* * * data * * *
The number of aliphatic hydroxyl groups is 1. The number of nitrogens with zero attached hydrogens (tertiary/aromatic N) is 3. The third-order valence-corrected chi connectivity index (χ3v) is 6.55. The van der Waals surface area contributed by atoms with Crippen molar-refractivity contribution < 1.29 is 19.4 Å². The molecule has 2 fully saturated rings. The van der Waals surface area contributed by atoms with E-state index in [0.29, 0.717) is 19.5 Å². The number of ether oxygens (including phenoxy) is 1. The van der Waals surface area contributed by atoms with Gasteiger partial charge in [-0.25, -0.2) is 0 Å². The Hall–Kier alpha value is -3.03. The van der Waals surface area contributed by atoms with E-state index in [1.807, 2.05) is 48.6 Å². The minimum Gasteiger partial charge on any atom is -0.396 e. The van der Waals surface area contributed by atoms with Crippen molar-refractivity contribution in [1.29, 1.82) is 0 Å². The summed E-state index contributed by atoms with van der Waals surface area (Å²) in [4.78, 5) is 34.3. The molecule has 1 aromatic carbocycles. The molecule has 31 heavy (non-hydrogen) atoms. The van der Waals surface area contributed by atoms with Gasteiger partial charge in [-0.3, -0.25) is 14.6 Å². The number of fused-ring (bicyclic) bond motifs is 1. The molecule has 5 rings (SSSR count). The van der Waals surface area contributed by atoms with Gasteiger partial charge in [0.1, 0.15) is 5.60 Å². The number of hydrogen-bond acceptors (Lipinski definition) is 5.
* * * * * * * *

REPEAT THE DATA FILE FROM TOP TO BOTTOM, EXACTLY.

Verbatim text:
The number of aliphatic hydroxyl groups is 1. The number of nitrogens with zero attached hydrogens (tertiary/aromatic N) is 3. The third-order valence-corrected chi connectivity index (χ3v) is 6.55. The van der Waals surface area contributed by atoms with Crippen molar-refractivity contribution < 1.29 is 19.4 Å². The molecule has 2 fully saturated rings. The van der Waals surface area contributed by atoms with E-state index in [0.29, 0.717) is 19.5 Å². The number of ether oxygens (including phenoxy) is 1. The van der Waals surface area contributed by atoms with Gasteiger partial charge in [-0.25, -0.2) is 0 Å². The Hall–Kier alpha value is -3.03. The van der Waals surface area contributed by atoms with E-state index in [1.807, 2.05) is 48.6 Å². The minimum Gasteiger partial charge on any atom is -0.396 e. The van der Waals surface area contributed by atoms with Crippen molar-refractivity contribution in [1.29, 1.82) is 0 Å². The summed E-state index contributed by atoms with van der Waals surface area (Å²) in [4.78, 5) is 34.3. The molecule has 1 aromatic carbocycles. The molecule has 31 heavy (non-hydrogen) atoms. The van der Waals surface area contributed by atoms with Gasteiger partial charge in [-0.3, -0.25) is 14.6 Å². The number of fused-ring (bicyclic) bond motifs is 1. The molecule has 5 rings (SSSR count). The van der Waals surface area contributed by atoms with Gasteiger partial charge in [0.1, 0.15) is 5.60 Å². The number of hydrogen-bond acceptors (Lipinski definition) is 5.